"When the RCMP initiated the investigation there were sufficient grounds to pursue the matter with regards to the offences of breach of trust, bribery, frauds on the government, as

    Read More »from Duffy's fate should be decided in the coming weeks
  • A postcard received two days ago by Alan Marion gives a whole new meaning to the term “snail mail.”

    The postcard, which was meant for Marion’s great-grandmother Florence, was postmarked with the date February 20, 1940.

    After the postcard first arrived at a post office in Butte Falls, Oregon, in July of last year, it took post office employee Sunny Bryant nearly ten months to track down one of Florence’s relatives.

    Written in pencil decades ago, the postcard reads:

    Arrived in Portland at 8 o’clock. Having a fine time. Be home sometime Sat. –Blanche.

    Marion received the long-overdue postcard on April 14, 2014.

    “To me, it’s one of those things that must have been meant to be,” said Marion.

    [ More Buzz: Train selfie takes a turn when guy gets kicked in the head ]

    Bryant, who had only been working at the Butte Falls Post Office for one month, noticed the card in circulation and was astonished. “I looked at it, and I’m like, ‘What am I supposed to do with this?’” she said.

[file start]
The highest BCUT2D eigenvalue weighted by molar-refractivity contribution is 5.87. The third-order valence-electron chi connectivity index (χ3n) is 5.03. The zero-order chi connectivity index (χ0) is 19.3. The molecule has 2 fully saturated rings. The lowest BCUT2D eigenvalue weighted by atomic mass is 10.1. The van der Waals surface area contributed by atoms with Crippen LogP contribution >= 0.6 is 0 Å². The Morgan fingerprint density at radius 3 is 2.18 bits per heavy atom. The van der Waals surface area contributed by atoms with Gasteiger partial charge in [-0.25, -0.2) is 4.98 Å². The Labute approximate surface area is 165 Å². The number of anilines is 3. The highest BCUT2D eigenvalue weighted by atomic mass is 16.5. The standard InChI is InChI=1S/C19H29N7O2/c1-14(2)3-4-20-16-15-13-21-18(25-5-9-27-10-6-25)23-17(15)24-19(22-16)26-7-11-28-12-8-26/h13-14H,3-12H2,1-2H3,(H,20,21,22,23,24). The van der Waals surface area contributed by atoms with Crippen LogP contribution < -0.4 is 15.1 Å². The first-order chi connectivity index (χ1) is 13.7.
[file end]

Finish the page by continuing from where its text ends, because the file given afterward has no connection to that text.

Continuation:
So she began to

    Read More »from Man finally receives postcard sent in 1940
  • Opera star entertains Paris Metro commuters

    Christophe Menager gives a comedic performance in a subway station under the City of Light

    Surprises during commutes are rarely pleasant. More often than not, they involve traffic jams, delayed trains or horrible weather that makes getting home a type of Greek odyssey.

    So, we imagine it must have been a nice treat for the Paris commuters who were lucky enough to come across opera star Christophe Menager giving a performance in a bustling Metro station.